Deputy Pearse Doherty: Some Ministers may be included among those who could avail of it. There is a trend with the Government to impose a guillotine. We in Sinn Féin are opposed to the guillotine. We should allow people to speak on Second Stage if they so desire. I ask the Tánaiste to give a commitment to the House that there will not be a guillotine on Committee Stage or Report Stage as his party and other parties demanded when we dealt with Finance Bills previously. We should be able to discuss and debate each amendment in full and vote upon it at the end.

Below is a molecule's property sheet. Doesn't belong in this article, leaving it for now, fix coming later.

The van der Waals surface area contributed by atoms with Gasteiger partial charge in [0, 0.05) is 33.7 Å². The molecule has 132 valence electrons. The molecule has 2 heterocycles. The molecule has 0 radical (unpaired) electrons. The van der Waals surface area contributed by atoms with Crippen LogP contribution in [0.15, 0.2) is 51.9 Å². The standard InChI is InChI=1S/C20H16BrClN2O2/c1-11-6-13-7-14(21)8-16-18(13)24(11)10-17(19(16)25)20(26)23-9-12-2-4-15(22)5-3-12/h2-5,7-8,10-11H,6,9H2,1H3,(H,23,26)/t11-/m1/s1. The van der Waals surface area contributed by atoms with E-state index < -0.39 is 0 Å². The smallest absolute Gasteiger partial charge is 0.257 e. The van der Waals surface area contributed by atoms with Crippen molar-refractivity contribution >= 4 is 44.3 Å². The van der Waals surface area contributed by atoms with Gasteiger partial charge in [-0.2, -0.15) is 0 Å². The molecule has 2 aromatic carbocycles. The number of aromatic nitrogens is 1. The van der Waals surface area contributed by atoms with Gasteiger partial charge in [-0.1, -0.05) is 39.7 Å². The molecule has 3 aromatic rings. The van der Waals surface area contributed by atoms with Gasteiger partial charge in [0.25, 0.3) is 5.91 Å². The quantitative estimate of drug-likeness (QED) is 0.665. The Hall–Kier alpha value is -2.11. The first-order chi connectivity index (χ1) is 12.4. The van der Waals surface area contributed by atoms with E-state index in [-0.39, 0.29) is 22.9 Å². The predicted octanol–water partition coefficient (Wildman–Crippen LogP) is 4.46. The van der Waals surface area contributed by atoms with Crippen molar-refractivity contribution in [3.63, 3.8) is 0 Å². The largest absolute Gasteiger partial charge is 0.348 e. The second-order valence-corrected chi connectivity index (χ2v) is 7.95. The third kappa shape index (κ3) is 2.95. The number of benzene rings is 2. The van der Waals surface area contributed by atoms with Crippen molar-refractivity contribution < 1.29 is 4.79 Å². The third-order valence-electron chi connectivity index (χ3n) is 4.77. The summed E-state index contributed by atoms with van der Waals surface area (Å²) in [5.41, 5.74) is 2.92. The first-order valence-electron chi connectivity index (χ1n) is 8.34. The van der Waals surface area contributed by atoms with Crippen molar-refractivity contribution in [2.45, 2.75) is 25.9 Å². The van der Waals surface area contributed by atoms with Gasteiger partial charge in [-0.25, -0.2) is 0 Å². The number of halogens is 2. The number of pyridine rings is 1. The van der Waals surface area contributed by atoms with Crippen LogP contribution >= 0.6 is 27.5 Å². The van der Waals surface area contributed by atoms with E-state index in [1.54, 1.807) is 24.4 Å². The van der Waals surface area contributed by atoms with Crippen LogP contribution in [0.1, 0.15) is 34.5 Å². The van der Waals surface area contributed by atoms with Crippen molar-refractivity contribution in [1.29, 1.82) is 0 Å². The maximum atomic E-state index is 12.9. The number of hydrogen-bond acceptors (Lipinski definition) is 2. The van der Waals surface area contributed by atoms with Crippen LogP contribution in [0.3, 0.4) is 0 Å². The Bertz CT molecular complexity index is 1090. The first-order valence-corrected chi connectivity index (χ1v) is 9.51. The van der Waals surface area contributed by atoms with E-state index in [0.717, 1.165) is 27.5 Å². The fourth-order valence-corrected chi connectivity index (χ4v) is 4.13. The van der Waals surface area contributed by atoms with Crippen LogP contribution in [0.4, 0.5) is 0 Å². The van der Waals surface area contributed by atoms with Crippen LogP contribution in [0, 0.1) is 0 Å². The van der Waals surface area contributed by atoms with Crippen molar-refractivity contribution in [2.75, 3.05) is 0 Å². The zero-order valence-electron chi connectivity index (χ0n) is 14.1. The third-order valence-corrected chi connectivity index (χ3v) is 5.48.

Deputy Joe Higgins: Once again Fine Gael and Labour are doing exactly the opposite of what they argued for during the many years they were in opposition — the arbitrary guillotining of crucial legislative measures. The Finance Bill enshrines all the disastrous austerity provided for in the budget of a few months ago — slashing services and attacking living standards with detrimental effects in general on our society — in order to bail out the bondholders and speculators. At the same time it introduces new elements such as bribes for bounty hunters who are supposed to come here with no obligation to create jobs but under the pretence they will. With a wage of up to €500,000 a year they can get massive tax breaks compared with our people on top of whom new taxes have been imposed. We need time for a proper debate to allow every Deputy who wants to contribute, which has not been the case so far.